• There are three CBAE grantees in Virginia, including two community-based organizations and one crisis pregnancy center. 
 
Adolescent Family Life Act (AFLA) Funding
  • There is one AFLA grantee in Virginia, James Madison University, which received $269,031 in AFLA funding for Fiscal Year 2009.  
 
 
Abstinence-Only-Until-Marriage Curricula Used by Grantees
Some abstinence-only-until-marriage grantees in Virginia use commercially available curricula. These include, but are not limited to
  • ASPIRE: Live your life. Be free
  • Choosing the Best
  • WAIT Training
  • Why kNOw
  • Worth the Wait 
 
To read reviews of abstinence-only-until-marriage curricula commonly used by federal grantees please visit the “Curricula and Speaker Reviews” webpage of SIECUS’ Community Action Kit at www.communityactionkit.org.
 
 
Federal Funding for Abstinence-Only-Until-Marriage Programs in FY 2009[24]
 
Abstinence-Only-Until-Marriage Grantee
 
 
Title V
 
CBAE
 
(Length of Grant)
 
AFLA
 
(Length of Grant)
 
Lighthouse Outreach, Inc. 
 
 
 
$600,000
 
(2007–2012)
 
 
 
James Madison University
 
 
 
 
$269,031
 
(2004–2009)
 
The Pregnancy Centers of
Central Virginia
 
 
 
$548,843
 
(2008–2013)
 
 
Rappahannock Teen Awareness Program
 
 
 
$261,224
 
(2007–2012)
 
 
 
 
 
Adolescent Health Contact[25]
Anne Rollins
Virginia Department of Health
Office of Family Health Services
1500 East Main Street, Suite 104
P.O. Box 2448
Richmond, VA 23218
Phone: (804) 864-7685
 
 
Virginia Organizations that Support Comprehensive Sexuality Education
Arlington Gay and Lesbian Alliance
PO Box 100324
Arlington, VA 22210
Equality Virginia
403 North Robinson Street
Richmond, VA 23220
Phone: (804) 643-4816
Planned Parenthood Advocates of Virginia
201 North Hamilton Street
Richmond, VA 23221
Phone: (804) 482-6134
Virginia HIV/AIDS Resource and Consultation Center
P.O. Box 1980
Norfolk, VA 23501
Phone:  (757) 446-6170
 
 
Virginia Organizations that Oppose Comprehensive Sexuality Education
American Life League
P.O. Box 1350
Stafford, VA 22555
Phone: (540) 659-4171
 
The Family Foundation
One Capital Square
830 East Main Street, Suite 1201
Richmond, VA 23219
Phone: (804) 343-0010
 
 
Newspapers in Virginia[26]
Daily Press
Newsroom
P.O. Box 746
Newport News, VA 23607
Phone: (757) 247-4600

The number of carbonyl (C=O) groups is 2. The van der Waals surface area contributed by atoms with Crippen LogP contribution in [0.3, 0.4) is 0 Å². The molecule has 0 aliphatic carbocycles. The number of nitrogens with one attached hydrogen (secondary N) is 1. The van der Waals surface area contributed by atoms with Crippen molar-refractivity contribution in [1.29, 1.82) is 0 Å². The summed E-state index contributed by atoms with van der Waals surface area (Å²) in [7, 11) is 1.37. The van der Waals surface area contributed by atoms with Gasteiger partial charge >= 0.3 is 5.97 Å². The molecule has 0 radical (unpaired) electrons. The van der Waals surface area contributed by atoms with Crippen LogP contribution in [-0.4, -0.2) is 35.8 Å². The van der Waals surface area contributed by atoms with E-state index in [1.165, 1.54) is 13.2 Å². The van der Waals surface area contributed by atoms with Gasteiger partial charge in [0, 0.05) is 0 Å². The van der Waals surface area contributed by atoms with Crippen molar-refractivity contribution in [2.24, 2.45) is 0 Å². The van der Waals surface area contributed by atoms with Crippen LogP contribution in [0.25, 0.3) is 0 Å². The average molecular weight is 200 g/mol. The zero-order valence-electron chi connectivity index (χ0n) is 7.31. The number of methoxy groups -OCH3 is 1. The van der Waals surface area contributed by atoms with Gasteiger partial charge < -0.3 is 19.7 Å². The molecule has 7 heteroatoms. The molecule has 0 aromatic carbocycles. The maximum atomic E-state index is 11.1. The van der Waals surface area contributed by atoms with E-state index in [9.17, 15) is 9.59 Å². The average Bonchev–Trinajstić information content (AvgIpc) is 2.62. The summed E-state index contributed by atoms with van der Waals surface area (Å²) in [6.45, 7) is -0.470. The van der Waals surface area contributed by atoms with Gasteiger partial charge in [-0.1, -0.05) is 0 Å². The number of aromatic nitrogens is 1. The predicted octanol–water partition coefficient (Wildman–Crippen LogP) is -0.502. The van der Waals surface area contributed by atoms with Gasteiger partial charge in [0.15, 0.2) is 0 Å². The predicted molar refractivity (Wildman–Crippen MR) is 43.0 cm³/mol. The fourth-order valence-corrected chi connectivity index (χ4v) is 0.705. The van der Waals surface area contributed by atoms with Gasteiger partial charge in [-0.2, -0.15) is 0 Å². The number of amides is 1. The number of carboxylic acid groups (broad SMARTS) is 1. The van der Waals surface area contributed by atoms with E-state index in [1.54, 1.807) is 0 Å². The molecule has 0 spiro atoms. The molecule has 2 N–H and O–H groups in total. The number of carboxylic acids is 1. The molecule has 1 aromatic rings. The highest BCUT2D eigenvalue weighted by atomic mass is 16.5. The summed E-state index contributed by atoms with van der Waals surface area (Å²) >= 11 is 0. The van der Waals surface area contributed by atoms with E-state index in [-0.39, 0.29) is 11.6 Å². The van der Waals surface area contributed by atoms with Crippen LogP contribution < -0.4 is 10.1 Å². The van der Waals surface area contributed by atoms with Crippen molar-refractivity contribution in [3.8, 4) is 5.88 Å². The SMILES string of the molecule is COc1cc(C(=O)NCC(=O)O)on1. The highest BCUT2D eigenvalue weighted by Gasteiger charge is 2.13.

The Free Lance-Star
Newsroom
616 Amelia Street
Fredericksburg, VA 22401
Phone: (540) 368-5055
Richmond Times-Dispatch
Newsroom
P.O. Box 85333
Richmond, VA 23293
Phone: (804) 649-6990
 
The News & Advance
Newsroom
101 Wyndale Drive
Lynchburg, VA 24501
Phone: (434) 385-5440
The Roanoke Time & World News
Newsroom
P.O. Box 2491
Roanoke, VA 24010
Phone: (540) 981-3340
The Virginian-Pilot
Newsroom
150 West Brambleton Avenue
Norfolk, VA 23510
Phone: (757) 446-2319
 
 
Political Blogs in Virginia
Blue Virginia
 
Leaving my Mark
 
Left of the Hill
 
Not Larry Sabato
 
The Richmonder
 
 
 
 
 

[1] Va. Code Ann. § 22.1-253.13:1(c). 
[2] 8 Va. Admin. Code § 20-131-170. 
[3] Va. Code Ann. § 22.1-207.1
[4] 8 Va. Admin. Code § 20-170-10(8). 
[5] Family Life Education Board of Education Guidelines and Standards of Learning for Virginia Public Schools (Richmond, VA: Commonwealth of Virginia Department of Education, 2009), accessed 15 April 2010, <http://www.doe.virginia.gov/testing/sol/standards_docs/family_life/familylife_guidelines_standards.pdf>, 9.  
[6] Va. Code Ann. § 22.1-207.2. 
[7] 8 Va. Admin. Code § 20-170-10(9). 
[8] U.S. Teenage Pregnancies, Births, and Abortions: National and State Trends and Trends by Race and Ethnicity, (Washington, DC: Guttmacher Institute, January 2010), accessed 5 March 2010, <http://www.guttmacher.org/pubs/USTPtrends.pdf>, Table 3.1.
[9] Ibid., Table 3.2.
[10] Joyce A. Martin, et. al, “Births: Final Data for 2006,” National Vital Statistics Reports, vol. 57, number 7 (Hyattsville, MD: Centers for Disease Control and Prevention, 7 January 2009), accessed 5 March 2010, <http://www.cdc.gov/nchs/data/nvsr/nvsr57/nvsr57_07.pdf>, Table B.